One of my favorite poets, Robert Frost, says: “Poetry is when an emotion has found its thought and thought has found words.” By reading Sudeep Sen through his interviews, the truth of these lines is illustrated. The book, Sudeep Sen: Selected Interviews & Conversations, is a compendium of inspiring accounts of how poetry constitutes the soul connection for this writer, but also reaches out to understand the place of poetic arts in the literary world. Sudeep Sen’s introduction that begins with the line, “I didn’t choose poetry, poetry chose me” captures a trajectory of circumstances in which she dedicated herself to the craft of writing and also found herself at the center of fundamental changes in the emergence of Indian culture. poetry in English.
The book being analyzed is the first of three volumes on Sudeep Sen, this one focuses on interviews spread over 30 years of her literary career. Volume 2 will include “critical essays and reviews” on his work during the same period; and Volume 3 for Sen’s own ‘critical and creative essays on nonfiction’. Volume 1 is divided into two broad sections: ‘Selected Long Interviews’ and ‘Selected Short Interviews and Conversations’. Topics covered vary widely and pertinently from personal observations to strong advocacy for poetry in public forums. According to Sen, the history and achievements of Indian English poetry are older and deeper than those of Indian English fiction, but the poetic tradition is little recognized. Although this is the point of view of a poet and Sudeep never claims otherwise, such a book opens up the wonderful possibility for other leading writers and critics to express their views on the priority of poetry.
Of the 25 interviews, the most comprehensive are by Ziaul Karim from Bangladesh, Akshaya Kumar from India, Doina Ioanid from Europe, and the spiciest by Catherine Woodward, a frequent contributor to the American Poetry Review. From philosophical questions to inquiries on specific lines, the scope is wide and Sudeep’s thoughtful and intelligent responses are a joy to read. Best known for his stunning visuals, prolific variety, and technical brilliance, interviewers demand frank answers, and Sudeep never doubts.
A recurring question is about “home” and “rootedness” when a writer constantly changes locations, and Sen explains his cosmopolitan upbringing in a Delhi-based Bengali-speaking family, an upbringing in English and Hindi as the language of friends . A parallel home in London and frequent residences in many parts of the world further strengthen the transnational quality. The result is expressed in these suggestive lines:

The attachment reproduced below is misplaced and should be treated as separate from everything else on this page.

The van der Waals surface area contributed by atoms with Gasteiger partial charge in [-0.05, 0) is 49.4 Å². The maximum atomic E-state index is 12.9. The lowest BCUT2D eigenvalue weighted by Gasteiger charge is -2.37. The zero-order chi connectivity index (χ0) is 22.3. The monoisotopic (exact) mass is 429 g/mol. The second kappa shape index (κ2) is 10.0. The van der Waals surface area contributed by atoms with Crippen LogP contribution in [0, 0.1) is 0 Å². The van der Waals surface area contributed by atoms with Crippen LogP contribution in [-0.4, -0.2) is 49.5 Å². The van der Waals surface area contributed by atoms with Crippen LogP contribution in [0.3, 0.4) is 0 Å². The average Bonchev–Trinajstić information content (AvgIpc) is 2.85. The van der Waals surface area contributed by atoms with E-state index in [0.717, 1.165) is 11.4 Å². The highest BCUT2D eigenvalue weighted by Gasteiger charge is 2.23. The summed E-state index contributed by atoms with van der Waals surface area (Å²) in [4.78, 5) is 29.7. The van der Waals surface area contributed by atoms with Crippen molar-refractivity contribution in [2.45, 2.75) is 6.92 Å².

‘I return home from another / house, escaping from the fabric of reality to another / that sweetly remembers and paralyzes / to confirm: my body is the stepson of my soul’ (from Flying home in Fractals).
Yet the Indian spirit seems to remain at the center of Sen’s poetic sensibilities, best illustrated by his immersion in dance, music, art, and mythology. One of my favorite poems is Bharatanatyam dancer, inspired by Leela Samson, where she invents a rhyme scheme (abacca) that replicates the (ta dhin ta thaye thaye ta) ballerina step patterns. The poem is presented visually as on a stage. The “sacred darkness” and the “radiance of silent femininity” offer a timeless union in classical literature, and Sen draws on this over and over again, whether in the Prayer flag sequence established in Ladakh, or in the Naked Blue poems inspired by Henri Matisse. As a poet with allied interests in filmmaking, photography, design, and documentation, Sen has a rich repertoire to draw on, and the same page may contain aspects of science, the Radha-Krishna myth, as well as masters of European art.
As with other writers, Sudeep Sen is also asked about the creative process: is it inspiration or hard work? It is not surprising that the hours of discipline are the most important, but here is the secret: “Being a writer is like being some kind of strange beast …”, one that records “fragments, fictions, voices or images heard”. Did a creative writing course in the US help classify the material and shape the language? Another interviewer wants to know and the answer is honest: it helps to master prosody and read lots of international contemporary poetry through “education.” ”.
In a sense, Sudeep Sen encourages and cautions practitioners of poetry. In his mission to bring quality work from India to the fore, Sen has published two pioneering anthologies, The HarperCollins Book of English Poems [by Indians], and the recently published Modern English Poetry of Young Indians (Sahitya Akademi). Add to that Sen’s own poetry translations, Aria, who won the prestigious AK Ramanujan Translation Award, and we have an impressive corpus for a systematic understanding of the history of the genre.
Altogether, esthete par excellence, Sudeep Sen lives and breathes poetry, one might say. “Poetry is music, poetry is gold,” Sudeep says in an interview with Agnes Lam, citing her own lines on “the pleasures and epiphanies of poetry.” This interview book wonderfully covers your theories and practice, memories and challenges, innovations and experiments. Using a title from one of Sen’s books, we see here the fascinating “fractals” of a poet’s journey and his deep critical engagement with it. Sudeep Sen: Selected Interviews and Conversations It is an impressive and important book for anyone seriously following Indian and world literature.
Malashri Lal, academic and writer, is a member of the English Advisory Board of Sahitya Akademi.